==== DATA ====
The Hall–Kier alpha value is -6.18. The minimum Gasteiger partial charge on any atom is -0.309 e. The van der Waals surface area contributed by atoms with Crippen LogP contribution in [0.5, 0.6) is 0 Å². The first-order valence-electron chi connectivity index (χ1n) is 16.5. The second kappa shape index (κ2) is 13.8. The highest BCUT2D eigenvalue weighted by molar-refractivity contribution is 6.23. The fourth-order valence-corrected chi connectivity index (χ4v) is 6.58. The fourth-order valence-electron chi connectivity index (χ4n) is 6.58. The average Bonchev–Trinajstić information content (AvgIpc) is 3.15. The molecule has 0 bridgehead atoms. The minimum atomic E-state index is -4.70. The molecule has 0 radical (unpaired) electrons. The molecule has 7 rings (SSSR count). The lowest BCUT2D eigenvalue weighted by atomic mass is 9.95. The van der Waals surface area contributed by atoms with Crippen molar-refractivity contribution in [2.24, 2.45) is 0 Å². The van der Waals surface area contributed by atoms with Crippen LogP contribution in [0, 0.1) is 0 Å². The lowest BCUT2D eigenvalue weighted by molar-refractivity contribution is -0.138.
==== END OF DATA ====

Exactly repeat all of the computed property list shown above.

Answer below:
The Hall–Kier alpha value is -6.18. The minimum Gasteiger partial charge on any atom is -0.309 e. The van der Waals surface area contributed by atoms with Crippen LogP contribution in [0.5, 0.6) is 0 Å². The first-order valence-electron chi connectivity index (χ1n) is 16.5. The second kappa shape index (κ2) is 13.8. The highest BCUT2D eigenvalue weighted by molar-refractivity contribution is 6.23. The fourth-order valence-corrected chi connectivity index (χ4v) is 6.58. The fourth-order valence-electron chi connectivity index (χ4n) is 6.58. The average Bonchev–Trinajstić information content (AvgIpc) is 3.15. The molecule has 0 bridgehead atoms. The minimum atomic E-state index is -4.70. The molecule has 0 radical (unpaired) electrons. The molecule has 7 rings (SSSR count). The lowest BCUT2D eigenvalue weighted by atomic mass is 9.95. The van der Waals surface area contributed by atoms with Crippen molar-refractivity contribution in [2.24, 2.45) is 0 Å². The van der Waals surface area contributed by atoms with Crippen LogP contribution in [0, 0.1) is 0 Å². The lowest BCUT2D eigenvalue weighted by molar-refractivity contribution is -0.138.